running backs who are not extremely active in the passing game
have been devalued.
Dion Lewis was cut by the Titans after his second season with
the team, leaving an opening on the depth chart behind Henry.
They chose to fill that opening with a rookie out of Appalachian
State, Darrynton Evans. Evans appears to be an upgrade over Lewis
physically, as he is bigger and faster, and also seems a bit more
dynamic in changing directions. Evans ran a 4.41 in the 40-yard-dash,
and distinguished himself in college not only as a runner but
also as a returner.
Even though offensive coordinator Arthur Smith committed to Henry
more in 2019, he still prefers to use two backs. Lewis played
on most of the obvious passing downs and finished the season playing
about 30% of the snaps. That leaves room for Evans to carve out
a role for himself.
The biggest obstacle, as is the case with most rookies, will
be figuring out protections so he can play on third downs. If
he can, he has great potential as a late-round flier in PPR leagues.
He could get around 50 targets, and with his ability in open space
he could produce quite nicely with minimal touches.
A.J. Brown was a bit overlooked early on in his rookie season.
Many were excited about his potential, but when the Titans drafted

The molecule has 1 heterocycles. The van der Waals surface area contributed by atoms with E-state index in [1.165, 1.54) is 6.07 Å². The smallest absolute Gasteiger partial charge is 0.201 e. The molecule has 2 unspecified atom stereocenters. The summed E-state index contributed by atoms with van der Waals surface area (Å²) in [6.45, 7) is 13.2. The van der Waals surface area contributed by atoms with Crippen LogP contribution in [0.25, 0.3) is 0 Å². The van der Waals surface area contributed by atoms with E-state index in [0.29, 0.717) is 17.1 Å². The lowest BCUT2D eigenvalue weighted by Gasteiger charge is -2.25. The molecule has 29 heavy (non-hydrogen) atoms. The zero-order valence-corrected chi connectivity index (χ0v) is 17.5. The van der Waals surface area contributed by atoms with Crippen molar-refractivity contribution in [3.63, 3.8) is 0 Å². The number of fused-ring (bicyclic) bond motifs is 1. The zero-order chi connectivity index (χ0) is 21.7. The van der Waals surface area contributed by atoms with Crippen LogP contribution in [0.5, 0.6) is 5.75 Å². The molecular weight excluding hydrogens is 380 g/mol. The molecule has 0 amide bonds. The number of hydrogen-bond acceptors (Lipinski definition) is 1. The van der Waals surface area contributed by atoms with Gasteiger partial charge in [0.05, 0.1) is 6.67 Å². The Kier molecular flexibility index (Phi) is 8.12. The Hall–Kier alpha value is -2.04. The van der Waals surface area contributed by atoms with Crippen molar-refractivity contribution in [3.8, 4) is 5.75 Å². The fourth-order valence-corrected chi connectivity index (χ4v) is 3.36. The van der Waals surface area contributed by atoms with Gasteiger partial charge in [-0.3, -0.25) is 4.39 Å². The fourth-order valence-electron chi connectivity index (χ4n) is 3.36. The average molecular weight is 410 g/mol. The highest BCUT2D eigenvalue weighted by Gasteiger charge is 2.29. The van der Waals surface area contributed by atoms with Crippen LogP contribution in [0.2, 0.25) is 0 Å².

him he was widely panned as a rookie prospect. The thinking was
that the Titans just don’t throw the ball enough to support a
stud wide receiver, plus he would be behind Corey Davis in the
Sometimes you just have to bet on talent. It was obvious in Brown’s
college tape that he possesses an incredible mix of speed, strength,
and run-after-the-catch ability. He is also a very good route
runner, and can run routes out wide and from the slot effectively.
He showed all of that and more as a rookie, producing on limited
He surpassed Davis as the team’s No.1 option en route to
52 receptions for 1,051 yards and 8 touchdowns! That equated to
20.2 yards per reception, showing off his ability to catch the
deep ball and his incredible skill in the open field. If he takes
another step in the offense and receives 120 targets, he could
produce as a top-five fantasy receiver due to how many yards he
is likely to rack up after the catch. The fact that defenses have
to “stay home” to account for Derrick Henry only opens
things up more for Brown.
Brown played significantly fewer snaps than Davis through Week
7, but from Week 8 on he played 99 more than the veteran. It is
clear the coaching staff now sees him as their top option in the
passing game, so it is reasonable to project him to take over
as the clear-cut target leader in the offense.
The biggest risk or downside to picking Brown in the early rounds
of fantasy drafts is that the Titans are not a high-volume passing
offense like the Falcons, so his opportunities will be limited
in comparison with some other receivers. If there is one receiver
to bet on despite limited opportunities, it is probably Brown.
Corey Davis entered the NFL as the 5th overall pick in the 2017
NFL Draft, and many in the fantasy community had high hopes for
him. He has the prototypical build for a No.1 NFL wide receiver,
and is very athletic. But so far, he has not been able to establish
himself as a dominant player at this level.
Granted, he did play with Marcus Mariota during his first two